chance of a top six placing, Button should have been on the podium. First there
was a delay at his first stop, on lap 15, due to a rear wheel not going on
smoothly, and then came the incident with the sticking fuel nozzle and the
lollipop signalling at his second, on lap 30.
Underlying all this, the team felt they had made genuine progress with
their race pace, which made their pit lane problems all the more
Toyota opted for the hard compound Bridgestones and a three-stop strategy
for Ralf Schumacher. As a result he was able to run with the leaders early on,
but was hurt by the safety car deployment at the start and then by traffic
situations. Later a lack of grip affected his pace, possibly due to the choice
of compound. Jarno Trulli’s race lasted only five laps before the unhappy
Italian had to retire due to a problem with the steering column.
BMW Sauber left Imola with disappointment on their corporate face,
following the promise shown in Melbourne. Everyone had expected a better level
of performance, but Nick Heidfeld in particular complained of lack of grip in
the first stint, though a change of front wing angle and tyre pressures
alleviated the problem slightly thereafter. It was not enough to help him to
anything better than his 13th place finish, behind team mate Jacques Villeneuve.
The latter had problems twice with sticking wheelnuts during his pit stops, but
that was just further aggravation to add to the lack of pace. It was only at the
end that he could turn some decent laps. The team hope that a new engine
specification will improve things at the Nurburgring next time out.
After the early season promise shown by the RB2, Red Bull had an extremely
disappointing race. David Coulthard ran around 11th place most of the afternoon,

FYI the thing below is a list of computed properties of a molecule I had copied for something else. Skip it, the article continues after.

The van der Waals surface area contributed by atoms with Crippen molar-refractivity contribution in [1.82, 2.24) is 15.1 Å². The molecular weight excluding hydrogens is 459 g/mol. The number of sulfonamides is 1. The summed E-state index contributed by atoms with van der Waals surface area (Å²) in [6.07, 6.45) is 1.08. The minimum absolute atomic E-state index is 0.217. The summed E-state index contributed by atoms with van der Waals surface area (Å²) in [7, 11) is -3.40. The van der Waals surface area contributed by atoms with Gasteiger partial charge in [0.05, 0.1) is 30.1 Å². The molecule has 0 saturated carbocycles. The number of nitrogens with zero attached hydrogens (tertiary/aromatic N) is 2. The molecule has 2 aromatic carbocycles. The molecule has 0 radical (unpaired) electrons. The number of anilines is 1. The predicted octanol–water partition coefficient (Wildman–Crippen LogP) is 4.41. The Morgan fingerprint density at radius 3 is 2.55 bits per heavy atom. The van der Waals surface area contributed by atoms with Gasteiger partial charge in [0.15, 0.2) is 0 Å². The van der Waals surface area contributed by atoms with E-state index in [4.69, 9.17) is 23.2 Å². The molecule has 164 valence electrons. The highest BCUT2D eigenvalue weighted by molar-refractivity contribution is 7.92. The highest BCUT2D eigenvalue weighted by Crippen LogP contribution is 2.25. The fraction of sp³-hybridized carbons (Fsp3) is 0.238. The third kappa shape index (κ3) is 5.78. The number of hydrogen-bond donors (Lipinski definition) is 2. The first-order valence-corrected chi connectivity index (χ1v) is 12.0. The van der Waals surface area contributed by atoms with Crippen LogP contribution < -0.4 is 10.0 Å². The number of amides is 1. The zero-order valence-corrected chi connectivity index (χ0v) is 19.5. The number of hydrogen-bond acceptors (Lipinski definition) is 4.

without ever looking threatening, and dropped out after 47 laps with a broken
driveshaft. Christian Klien struggled to stay with his Toro Rosso partners, and
was sidelined after 41 laps with a hydraulic problem.
If Red Bull were disappointed, at least Toro Rosso got both of their cars
home. But though the balance of the STR1 was fine, Vitantonio Liuzzi had a brake
problem that led to his spin on the fifth lap. However, the lap times were good;
Liuzzi’s fastest time of 1m 25.679s put him in McLaren, Toyota, Honda, Williams
and BMW Sauber territory, with Massa’s Ferrari and Fisichella’s Renault.
There was good and bad news for Midland. The bad came early with Christijan
Albers’ nasty-looking barrel roll courtesy of Yuji Ide on the opening lap. The
Dutchman was unhurt and emerged with a thumb raised to the crowd, but the M16
was a mess. Altogether, a weekend which had started on a bright note for the
team turned bad from qualifying onwards when a software problem affected the
engine’s power in Albers’ car. Tiago Monteiro brought his car home 16th.
Super Aguri have one of the best reliability records for the first part of
the season, but that took a knock at Imola. The team expected to struggle there,
and they did. Ide did himself no favours with his move on Albers, and was
arguably lucky to escape with an official reprimand from the stewards. After
pitting at the end of the first lap for repairs to the front suspension, he
rejoined the race several laps in arrears before spinning off at the Variante
Alta chicane due to a rear suspension breakage on his 24th lap. Takuma Sato did
not finish either; he spun in Turn 15 on the 45th lap and could not
In the tyre war, the stakes were pretty even. The general consensus is that
both Bridgestone and Michelin had strong, durable rubber, and that there was
nothing to choose between them.
The fact that Ferrari won brings the 2006 championship alive, and we can
look forward to top-level racing between Renault and Ferrari, not to mention
McLaren and Honda when they get their cars fully honed.